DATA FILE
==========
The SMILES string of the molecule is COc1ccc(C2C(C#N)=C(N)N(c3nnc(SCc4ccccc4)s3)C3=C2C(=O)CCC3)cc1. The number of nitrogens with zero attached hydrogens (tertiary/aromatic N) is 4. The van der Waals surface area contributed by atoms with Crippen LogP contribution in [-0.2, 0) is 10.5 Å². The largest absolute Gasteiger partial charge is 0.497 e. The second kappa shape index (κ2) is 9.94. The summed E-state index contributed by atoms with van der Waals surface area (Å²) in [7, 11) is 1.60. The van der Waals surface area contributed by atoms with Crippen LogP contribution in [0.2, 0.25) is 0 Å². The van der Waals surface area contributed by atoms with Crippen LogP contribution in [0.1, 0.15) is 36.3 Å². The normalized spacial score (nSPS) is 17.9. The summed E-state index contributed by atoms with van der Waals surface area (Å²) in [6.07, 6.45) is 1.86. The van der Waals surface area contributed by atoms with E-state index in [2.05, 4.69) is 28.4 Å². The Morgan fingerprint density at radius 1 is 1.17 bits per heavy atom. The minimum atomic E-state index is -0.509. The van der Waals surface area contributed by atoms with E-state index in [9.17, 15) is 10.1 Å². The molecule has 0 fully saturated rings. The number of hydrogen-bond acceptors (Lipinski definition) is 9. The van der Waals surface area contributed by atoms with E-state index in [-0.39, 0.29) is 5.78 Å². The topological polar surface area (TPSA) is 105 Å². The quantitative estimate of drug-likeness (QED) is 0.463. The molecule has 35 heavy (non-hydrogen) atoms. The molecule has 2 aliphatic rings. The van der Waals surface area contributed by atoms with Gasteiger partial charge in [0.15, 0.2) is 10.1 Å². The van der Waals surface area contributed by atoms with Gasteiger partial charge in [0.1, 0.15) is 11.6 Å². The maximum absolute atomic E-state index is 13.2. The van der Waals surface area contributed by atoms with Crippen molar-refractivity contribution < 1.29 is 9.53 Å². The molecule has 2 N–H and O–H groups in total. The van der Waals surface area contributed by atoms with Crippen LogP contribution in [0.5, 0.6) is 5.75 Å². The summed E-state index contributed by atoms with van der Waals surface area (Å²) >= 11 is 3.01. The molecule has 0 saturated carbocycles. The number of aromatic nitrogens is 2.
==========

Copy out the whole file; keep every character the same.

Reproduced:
The SMILES string of the molecule is COc1ccc(C2C(C#N)=C(N)N(c3nnc(SCc4ccccc4)s3)C3=C2C(=O)CCC3)cc1. The number of nitrogens with zero attached hydrogens (tertiary/aromatic N) is 4. The van der Waals surface area contributed by atoms with Crippen LogP contribution in [-0.2, 0) is 10.5 Å². The largest absolute Gasteiger partial charge is 0.497 e. The second kappa shape index (κ2) is 9.94. The summed E-state index contributed by atoms with van der Waals surface area (Å²) in [7, 11) is 1.60. The van der Waals surface area contributed by atoms with Crippen LogP contribution in [0.2, 0.25) is 0 Å². The van der Waals surface area contributed by atoms with Crippen LogP contribution in [0.1, 0.15) is 36.3 Å². The normalized spacial score (nSPS) is 17.9. The summed E-state index contributed by atoms with van der Waals surface area (Å²) in [6.07, 6.45) is 1.86. The van der Waals surface area contributed by atoms with E-state index in [2.05, 4.69) is 28.4 Å². The Morgan fingerprint density at radius 1 is 1.17 bits per heavy atom. The minimum atomic E-state index is -0.509. The van der Waals surface area contributed by atoms with E-state index in [9.17, 15) is 10.1 Å². The molecule has 0 fully saturated rings. The number of hydrogen-bond acceptors (Lipinski definition) is 9. The van der Waals surface area contributed by atoms with E-state index in [-0.39, 0.29) is 5.78 Å². The topological polar surface area (TPSA) is 105 Å². The quantitative estimate of drug-likeness (QED) is 0.463. The molecule has 35 heavy (non-hydrogen) atoms. The molecule has 2 aliphatic rings. The van der Waals surface area contributed by atoms with Gasteiger partial charge in [0.15, 0.2) is 10.1 Å². The van der Waals surface area contributed by atoms with Gasteiger partial charge in [0.1, 0.15) is 11.6 Å². The maximum absolute atomic E-state index is 13.2. The van der Waals surface area contributed by atoms with Crippen molar-refractivity contribution < 1.29 is 9.53 Å². The molecule has 2 N–H and O–H groups in total. The van der Waals surface area contributed by atoms with Crippen LogP contribution in [0.5, 0.6) is 5.75 Å². The summed E-state index contributed by atoms with van der Waals surface area (Å²) >= 11 is 3.01. The molecule has 0 saturated carbocycles. The number of aromatic nitrogens is 2.